The second retirement will sting even more for the American as he came into contact with teammate Vesti causing both to park their cars. And that was after Piastri had been involved in a four-car incident and was already on the side-lines.
It’s easy to forget the battle for the lead which saw Zendeli, Lawson, Enzo Fittipaldi and eventual winner Jake Hughes all lead at various points as the slipstream-fest kept the viewers’ eyes firmly glued to the action.
Driver of the Season – Piastri, Pourchaire, Beckmann
It’s always tricky to pick just one driver for this with so many drivers who could make a case for themselves.
You have to put the champion Piastri in the conversation. To win a Formula 3 championship in any year is a massive achievement but this year’s championship was so competitive across the entire grid that you had to make the most of every race to have a chance.
And Piastri did just that; two wins, four other podiums and only three non-points scoring finishes the key to his championship victory.
Pourchaire is another you can’t dismiss. Considering he scored zero points in the opening two races at Austria, he has done remarkably to finish only three points off the title.
Both of his wins came early in the year but he also racked up a further six podiums to make up for his poor opening round and he was probably the most surprising driver this season.
I’ve chosen Beckmann as the third candidate for this as I believe he has bounced back tremendously after a difficult 2019 with ART.
You could tell he wasn’t happy last year and his results showed that but a return to Trident, where he won races in GP3 in 2018, saw him rejuvenated and he looked all the better for it both on and off track.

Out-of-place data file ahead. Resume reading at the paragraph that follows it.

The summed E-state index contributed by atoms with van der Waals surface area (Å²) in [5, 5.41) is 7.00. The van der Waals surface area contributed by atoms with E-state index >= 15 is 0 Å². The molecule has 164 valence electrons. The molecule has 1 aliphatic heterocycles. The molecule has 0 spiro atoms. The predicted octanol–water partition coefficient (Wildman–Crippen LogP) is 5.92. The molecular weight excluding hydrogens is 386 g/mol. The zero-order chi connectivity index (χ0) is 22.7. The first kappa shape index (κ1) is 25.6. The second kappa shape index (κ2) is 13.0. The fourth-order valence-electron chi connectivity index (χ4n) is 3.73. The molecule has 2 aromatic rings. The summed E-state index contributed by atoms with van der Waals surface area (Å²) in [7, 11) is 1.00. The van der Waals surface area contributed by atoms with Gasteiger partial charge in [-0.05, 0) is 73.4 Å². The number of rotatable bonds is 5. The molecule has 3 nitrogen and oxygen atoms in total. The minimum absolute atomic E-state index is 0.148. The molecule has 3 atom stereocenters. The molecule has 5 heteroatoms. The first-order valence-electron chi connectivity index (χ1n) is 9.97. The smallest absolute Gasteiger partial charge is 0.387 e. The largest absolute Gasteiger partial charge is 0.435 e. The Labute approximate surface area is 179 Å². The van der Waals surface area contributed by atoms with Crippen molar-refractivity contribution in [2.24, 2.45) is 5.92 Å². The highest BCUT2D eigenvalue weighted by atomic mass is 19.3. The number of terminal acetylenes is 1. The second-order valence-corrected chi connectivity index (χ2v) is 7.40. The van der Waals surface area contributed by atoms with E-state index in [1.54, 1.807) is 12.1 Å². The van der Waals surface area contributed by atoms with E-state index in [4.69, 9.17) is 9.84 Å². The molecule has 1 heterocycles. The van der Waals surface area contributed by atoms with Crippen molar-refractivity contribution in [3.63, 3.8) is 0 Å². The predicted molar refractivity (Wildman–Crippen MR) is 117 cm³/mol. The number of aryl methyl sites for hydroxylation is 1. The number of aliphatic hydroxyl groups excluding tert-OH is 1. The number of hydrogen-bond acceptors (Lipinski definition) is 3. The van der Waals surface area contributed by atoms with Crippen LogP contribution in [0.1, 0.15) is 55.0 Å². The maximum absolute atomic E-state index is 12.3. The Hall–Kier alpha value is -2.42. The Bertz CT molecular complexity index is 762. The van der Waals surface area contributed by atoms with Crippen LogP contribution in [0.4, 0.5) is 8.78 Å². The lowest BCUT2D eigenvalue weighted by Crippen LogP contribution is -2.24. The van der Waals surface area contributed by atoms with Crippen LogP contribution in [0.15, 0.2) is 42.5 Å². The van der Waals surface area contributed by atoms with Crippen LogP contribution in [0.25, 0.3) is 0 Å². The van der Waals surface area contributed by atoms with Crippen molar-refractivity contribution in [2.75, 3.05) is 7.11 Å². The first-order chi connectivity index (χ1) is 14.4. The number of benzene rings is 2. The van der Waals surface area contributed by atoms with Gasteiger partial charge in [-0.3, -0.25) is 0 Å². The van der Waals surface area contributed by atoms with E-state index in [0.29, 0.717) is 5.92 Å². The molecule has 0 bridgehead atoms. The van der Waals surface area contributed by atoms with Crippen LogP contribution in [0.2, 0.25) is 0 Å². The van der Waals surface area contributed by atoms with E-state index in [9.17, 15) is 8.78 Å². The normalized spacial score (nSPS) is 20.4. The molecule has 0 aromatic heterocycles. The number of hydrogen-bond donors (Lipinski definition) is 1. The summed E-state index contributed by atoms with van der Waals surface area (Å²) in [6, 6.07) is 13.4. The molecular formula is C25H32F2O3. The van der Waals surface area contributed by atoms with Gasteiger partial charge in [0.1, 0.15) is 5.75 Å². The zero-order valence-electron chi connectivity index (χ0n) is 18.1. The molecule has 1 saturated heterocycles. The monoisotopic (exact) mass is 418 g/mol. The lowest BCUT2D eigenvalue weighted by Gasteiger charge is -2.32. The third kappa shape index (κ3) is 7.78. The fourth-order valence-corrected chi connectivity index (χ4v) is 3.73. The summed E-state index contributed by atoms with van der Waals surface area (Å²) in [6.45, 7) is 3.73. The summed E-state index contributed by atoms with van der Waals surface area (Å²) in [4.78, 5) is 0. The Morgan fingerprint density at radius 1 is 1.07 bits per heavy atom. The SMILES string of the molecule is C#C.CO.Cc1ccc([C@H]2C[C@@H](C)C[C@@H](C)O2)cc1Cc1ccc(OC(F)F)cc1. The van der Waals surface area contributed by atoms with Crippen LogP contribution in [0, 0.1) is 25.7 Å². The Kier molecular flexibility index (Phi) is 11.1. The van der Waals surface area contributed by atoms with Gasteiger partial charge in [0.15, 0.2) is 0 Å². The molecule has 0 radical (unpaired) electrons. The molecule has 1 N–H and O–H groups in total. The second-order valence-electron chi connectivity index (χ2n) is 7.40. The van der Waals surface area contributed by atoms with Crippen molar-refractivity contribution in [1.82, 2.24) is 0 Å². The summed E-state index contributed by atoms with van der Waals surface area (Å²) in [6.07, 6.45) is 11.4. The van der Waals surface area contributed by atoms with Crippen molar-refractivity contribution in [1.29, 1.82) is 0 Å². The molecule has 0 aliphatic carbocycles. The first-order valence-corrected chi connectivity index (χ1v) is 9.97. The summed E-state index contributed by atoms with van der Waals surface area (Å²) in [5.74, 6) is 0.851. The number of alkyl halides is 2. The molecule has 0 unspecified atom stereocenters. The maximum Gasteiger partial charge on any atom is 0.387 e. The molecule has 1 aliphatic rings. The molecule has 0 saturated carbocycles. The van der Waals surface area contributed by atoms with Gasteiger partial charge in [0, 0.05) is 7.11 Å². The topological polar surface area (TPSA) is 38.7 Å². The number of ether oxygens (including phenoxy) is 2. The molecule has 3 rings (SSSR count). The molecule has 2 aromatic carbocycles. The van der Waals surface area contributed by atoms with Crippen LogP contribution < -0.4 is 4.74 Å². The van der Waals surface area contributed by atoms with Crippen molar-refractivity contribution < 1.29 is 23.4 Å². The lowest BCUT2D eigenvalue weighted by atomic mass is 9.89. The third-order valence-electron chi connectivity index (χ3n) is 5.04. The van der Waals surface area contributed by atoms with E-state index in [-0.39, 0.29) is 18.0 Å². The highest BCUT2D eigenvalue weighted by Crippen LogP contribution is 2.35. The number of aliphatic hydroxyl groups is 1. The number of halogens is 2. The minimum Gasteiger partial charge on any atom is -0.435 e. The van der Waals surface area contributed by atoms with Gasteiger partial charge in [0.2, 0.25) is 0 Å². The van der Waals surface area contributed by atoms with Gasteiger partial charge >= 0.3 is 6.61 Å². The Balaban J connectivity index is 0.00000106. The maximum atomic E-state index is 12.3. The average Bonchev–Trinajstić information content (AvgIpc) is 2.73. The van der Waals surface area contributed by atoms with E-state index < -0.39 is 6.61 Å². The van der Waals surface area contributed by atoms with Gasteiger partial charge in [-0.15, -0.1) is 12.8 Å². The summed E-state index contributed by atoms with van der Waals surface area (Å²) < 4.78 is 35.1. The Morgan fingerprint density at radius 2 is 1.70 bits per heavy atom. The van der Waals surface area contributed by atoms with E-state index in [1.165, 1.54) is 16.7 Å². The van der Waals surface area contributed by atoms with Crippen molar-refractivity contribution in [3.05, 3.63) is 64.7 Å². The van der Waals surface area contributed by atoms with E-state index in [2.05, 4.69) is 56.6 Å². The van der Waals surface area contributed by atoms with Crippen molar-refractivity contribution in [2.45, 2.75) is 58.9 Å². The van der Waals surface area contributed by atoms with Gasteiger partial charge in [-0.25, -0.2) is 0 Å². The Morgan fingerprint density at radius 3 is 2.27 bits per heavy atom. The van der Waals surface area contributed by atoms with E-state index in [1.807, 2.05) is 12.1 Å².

The final verdict though is that Théo Pourchaire is our Formula 3 Driver of the Season.
Where next for the top drivers?
The short answer here is Formula 2, but what teams will have seats available and will they fancy an F3 driver to fill that void?
It’s looking increasingly likely that PREMA will have at least one seat available with Alfa Romeo F1 seats becoming vacant for the current Ferrari Academy drivers who hold those seats so it would be logical to assume Piastri will remain with the Italian team as he makes the step up.
Pourchaire will have to graduate to F2 as well but with whom? ART may have a seat available if they decide Marcus Armstrong hasn’t performed to expectation so a partnership of Pourchaire and Christian Lundgaard would be title contending without a doubt.
Lawson could see Red Bull get involved and find him a drive somewhere. DAMS may well be searching for a new driver with Sean Gelael’s condition and ability still in question but he would be in direct competition with Jüri Vips who has impressed since deputising for the Indonesian.
Sargeant is a tricky one; while he showed fantastic speed all season, he is currently unaffiliated to any F1 team which could make his path into the big time harder but there will be teams willing to take him on.
The other option is for him to head back to his homeland and try to make a career in Indycar just like Santino Ferrucci has done over the last two years. He may need a year in Indy Lights first but I’m convinced that every team boss will be keen to have Sargeant in their ranks if he became available.
For the rest, I think they should stay in F3 for 2021. Especially someone like Vesti who will be a heavy-favourite if he stays at PREMA again and the same can be said for Lawson. They will also have the relief of no Hughes to challenge them after he announced this season would be his last in F3.
He could well end up gradating to HWA Racelab’s F2 team with neither Artem Markelov or Guiliano Alesi doing particularly well so far this year.
It’s now a long wait through the rest of the 2020 season for F1 and F2 before we see Formula 3 back on track again; made even longer by the announcement that they will not be racing at Macau with Formula 4 in its place. 2021 can’t come soon enough… Thank You FIA Formula 3.